Ashish Tripathi, DH News Service, New Delhi, Mar 13 2018, 22:21 IST
‘Neither can they get involved in non-litigation works like consultancy’
DH file photo.
The Supreme Court on Tuesday held that foreign lawyers and firms cannot practice law in India.
Neither can they get involved in non-litigation works like consultancy, the top court ruled.
A bench of Justices Adarsh Kumar Goel and U U Lalit relied upon the scheme in Chapter-IV of the Advocates Act to rule that advocates enrolled with the Bar Council alone are entitled to practice law.
“Regulatory mechanism for the conduct of advocates applies to non-litigation work also. The prohibition applies to any person in India, other than an advocate enrolled under the Advocates Act, and certainly applies to any foreigner also,” the bench said.
The court, however, said foreign lawyers may not be debarred from conducting arbitration proceedings arising out of international commercial arbitration if rules permitted.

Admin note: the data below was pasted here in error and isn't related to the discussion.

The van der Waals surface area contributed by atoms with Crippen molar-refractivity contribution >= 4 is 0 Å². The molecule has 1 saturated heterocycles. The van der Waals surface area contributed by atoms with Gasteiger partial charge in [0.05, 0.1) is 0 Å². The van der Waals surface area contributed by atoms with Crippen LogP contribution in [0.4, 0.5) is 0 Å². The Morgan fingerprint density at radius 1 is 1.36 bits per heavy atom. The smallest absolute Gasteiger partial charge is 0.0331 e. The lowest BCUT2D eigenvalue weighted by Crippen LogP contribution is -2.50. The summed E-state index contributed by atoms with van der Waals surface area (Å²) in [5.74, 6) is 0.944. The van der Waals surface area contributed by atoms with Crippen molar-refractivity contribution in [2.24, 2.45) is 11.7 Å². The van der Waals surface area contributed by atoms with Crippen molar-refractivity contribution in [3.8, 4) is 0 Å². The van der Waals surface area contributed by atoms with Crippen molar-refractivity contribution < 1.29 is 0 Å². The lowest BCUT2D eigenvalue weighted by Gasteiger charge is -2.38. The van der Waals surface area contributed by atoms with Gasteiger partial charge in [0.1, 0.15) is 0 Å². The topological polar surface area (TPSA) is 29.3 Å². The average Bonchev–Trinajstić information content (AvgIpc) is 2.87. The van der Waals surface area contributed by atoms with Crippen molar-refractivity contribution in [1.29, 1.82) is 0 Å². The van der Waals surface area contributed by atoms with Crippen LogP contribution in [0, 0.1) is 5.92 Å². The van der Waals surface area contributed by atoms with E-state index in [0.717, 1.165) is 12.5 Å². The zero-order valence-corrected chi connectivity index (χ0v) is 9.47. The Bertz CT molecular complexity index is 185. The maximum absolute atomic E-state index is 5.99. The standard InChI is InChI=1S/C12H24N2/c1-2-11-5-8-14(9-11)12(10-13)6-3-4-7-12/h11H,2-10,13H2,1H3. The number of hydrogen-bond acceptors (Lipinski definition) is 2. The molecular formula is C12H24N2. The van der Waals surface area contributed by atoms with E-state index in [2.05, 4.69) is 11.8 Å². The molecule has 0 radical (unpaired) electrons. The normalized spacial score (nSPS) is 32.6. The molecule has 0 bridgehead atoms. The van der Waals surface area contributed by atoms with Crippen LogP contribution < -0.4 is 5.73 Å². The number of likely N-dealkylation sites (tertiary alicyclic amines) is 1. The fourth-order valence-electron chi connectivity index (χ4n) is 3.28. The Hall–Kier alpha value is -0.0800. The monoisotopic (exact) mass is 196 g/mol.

“It is not possible to hold that there is absolutely no bar to a foreign lawyer for conducting arbitrations in India,” the court said.
The court said practising law included not only appearance in courts but also giving of opinion, drafting of instruments and participation in conferences involving legal discussion. “These are parts of non-litigation practice which is part of the practice of law,” the court said.
On foreign law firms, the bench said, “We do not find any merit in the contention that the Advocates Act does not deal with companies or firms and only individuals. If prohibition applies to an individual, it equally applies to a group of individuals or juridical persons.”
The court said a plea that a foreign lawyer was entitled to practice foreign law in India also cannot be accepted.
Dealing with a batch of appeals arising out of Madras (2012) and Bombay High Court (2009) judgements, the court said the Bar Council of India or the central government may make appropriate rules on visit of any foreign lawyer on fly in and fly out basis as it amounts to practice of law if it is on regular basis.
The top court modified the Madras High Court’s conclusion that foreign lawyers cannot be debarred to come to India and conduct arbitration proceedings in respect of disputes arising out of a contract relating to international commercial arbitration.
With regard to the BPO companies providing a range of customised and integrated services and functions to its customers, the court said those may not violate the provisions of the Advocates Act, only if their activities in pith and substance did not amount to the practice of law.
It would depend on facts of a case, the court said.